When the user is asked to specify a move but an invalid one is specified (such as dropping into a column that is full), an error message should be printed and the user should be asked again to specify a move. In general, erroneous input at the console should not cause the program to crash; it should simply cause the user to be asked to specify his or her move again.

The game proceeds, one move at a time, until the game ends, at which point the program ends.

The second program: a networked version of Connect Four

Your second program will instead allow you to play a game of Connect Four via a network, by connecting to a server that I've provided. Your program always acts as a client.

When this program starts, the user will need to specify the host (either an IP address, such as 192.168.1.101, or a hostname, such as www.ics.uci.edu) where a Connect Four server is running, along with the port on which that server is listening.

Additionally, the user should be asked to specify a username. The username can be anything the user would like, except it cannot contain whitespace characters (e.g., spaces or tabs). So, for example, boo or HappyTonight are legitimate usernames, but Hello There is not.

Once the user has specified where to connect, the program should attempt to connect to the server. If the connection is unsuccessful, print an error message specifying why and end the program. If, on the other hand, the connection is successful, the game should proceed, with the client acting as the red player (and moving first) and the server — which acts as an artificial intelligence — acting as the yellow player. For red player moves, the user should specify the move at the console, as in your first program; for yellow player moves, the program should instead communicate with the server and let the server determine what move should be made.

As in the first program, the game proceeds, one move at a time, until the game ends, at which point the program ends.

Where is the ICS 32 Connect Four server?

Information about where the server is running will be distributed via email; I'll also keep you posted about planned downtime (e.g., if I need to fix a problem, if I know that the machine where it's running will be down, etc.). It may be necessary to move the server from time to time; when I do that, I will let everyone know via email.

Please note that the ICS 32 Connect Four server is running on a machine on the ICS network that is not exposed to the open Internet. In order to connect to it, you will need to be connected to the campus network, which means you'll either need to be on campus or you'll need to be connected to something called the campus VPN, which allows you to access the campus' network from off-campus. Note, also, that certain residential areas are not connected to a part of the campus network that will allow you direct access to the ICS 32 Connect Four server, so you'll need to use the campus VPN in those cases. In general, if you're not able to connect to the ICS 32 Connect Four server, the first thing you should try is using the campus VPN.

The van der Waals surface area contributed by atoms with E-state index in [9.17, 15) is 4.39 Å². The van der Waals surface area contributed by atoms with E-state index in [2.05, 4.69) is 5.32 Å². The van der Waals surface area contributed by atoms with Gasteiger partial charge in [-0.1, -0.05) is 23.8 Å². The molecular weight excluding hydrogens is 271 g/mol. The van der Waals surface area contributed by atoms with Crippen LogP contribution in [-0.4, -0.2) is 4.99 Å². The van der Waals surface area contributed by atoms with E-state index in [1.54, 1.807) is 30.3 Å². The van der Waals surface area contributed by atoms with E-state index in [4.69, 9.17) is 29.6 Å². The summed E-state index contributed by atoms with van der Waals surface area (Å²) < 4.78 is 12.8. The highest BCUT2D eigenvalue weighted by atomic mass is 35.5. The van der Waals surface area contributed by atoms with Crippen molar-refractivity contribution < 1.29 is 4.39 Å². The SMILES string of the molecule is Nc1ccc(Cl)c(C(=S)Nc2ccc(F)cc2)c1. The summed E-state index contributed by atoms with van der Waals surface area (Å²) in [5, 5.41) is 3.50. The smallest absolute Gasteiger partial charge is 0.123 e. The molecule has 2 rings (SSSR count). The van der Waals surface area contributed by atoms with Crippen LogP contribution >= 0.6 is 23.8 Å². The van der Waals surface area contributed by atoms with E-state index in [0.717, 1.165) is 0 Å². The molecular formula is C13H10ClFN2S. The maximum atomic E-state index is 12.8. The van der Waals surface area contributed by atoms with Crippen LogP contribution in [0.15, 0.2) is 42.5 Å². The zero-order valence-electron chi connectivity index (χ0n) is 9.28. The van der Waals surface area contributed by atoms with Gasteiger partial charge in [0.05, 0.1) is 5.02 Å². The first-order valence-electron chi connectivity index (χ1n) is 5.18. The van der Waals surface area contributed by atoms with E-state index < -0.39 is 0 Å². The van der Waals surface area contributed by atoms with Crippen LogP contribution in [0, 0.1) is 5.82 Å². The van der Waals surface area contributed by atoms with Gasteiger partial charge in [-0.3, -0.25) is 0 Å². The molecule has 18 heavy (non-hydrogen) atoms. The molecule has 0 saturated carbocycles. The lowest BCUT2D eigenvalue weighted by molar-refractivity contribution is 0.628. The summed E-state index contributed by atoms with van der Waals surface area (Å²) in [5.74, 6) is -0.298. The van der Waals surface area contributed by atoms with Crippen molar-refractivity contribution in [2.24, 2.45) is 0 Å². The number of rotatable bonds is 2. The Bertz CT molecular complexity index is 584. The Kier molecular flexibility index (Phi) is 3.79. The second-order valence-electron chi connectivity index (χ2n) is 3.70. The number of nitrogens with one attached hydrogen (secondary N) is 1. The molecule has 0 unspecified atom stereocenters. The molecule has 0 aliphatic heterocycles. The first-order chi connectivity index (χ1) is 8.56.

Connecting to the campus VPN requires that you install some software, which you can obtain from UCI's Office of Information Technology at the following link:

Open the link above, find the section titled VPN Software (as opposed to WebVPN, which won't work for this purpose), and click the link titled Download the VPN Software. This will require you to log in with your UCInetID and password, at which point you'll be offered links to Windows, Mac OS X, or Linux versions of the VPN software. Download the one that's appropriate for your operating system and install it; instructions for setting it up are available from that page, as well.


The ICS 32 Connect Four Server Protocol (I32CFSP)

What is a protocol?

Though each of you will be writing a completely separate program, your programs are expected to be able to connect to the ICS 32 Connect Four server via the Internet. There is only one server that we'll all share, so that requires us to agree on a single way to converse with it, so that each program will know precisely how to inform the other about what moves are being made as the game progresses.

Part of our agreement is that we'll use a standard abstraction for Internet communication called sockets. A socket is an object that hides the underlying details of a network connection. Though the underlying network technology is complex, and information is actually sent across the Internet by breaking it up into small pieces and sending those pieces out into the network separately (so that they may arrive at their destination in a different order than they were sent, and so that some parts of it may not arrive at all and will have to be re-sent), a socket hides all of this and makes the connection appear, to your program, to consist of two streams, an input stream and an ouptut stream. Data placed into the output stream of one program's socket will arrive in the same order in the input stream of the other's. It is important to realize that networks are unreliable; there's no guarantee that the data you send will ever get to the recipient, but you can be guaranteed that, if it does, it will be placed into the input stream of the recipient's socket in the same order that you sent it.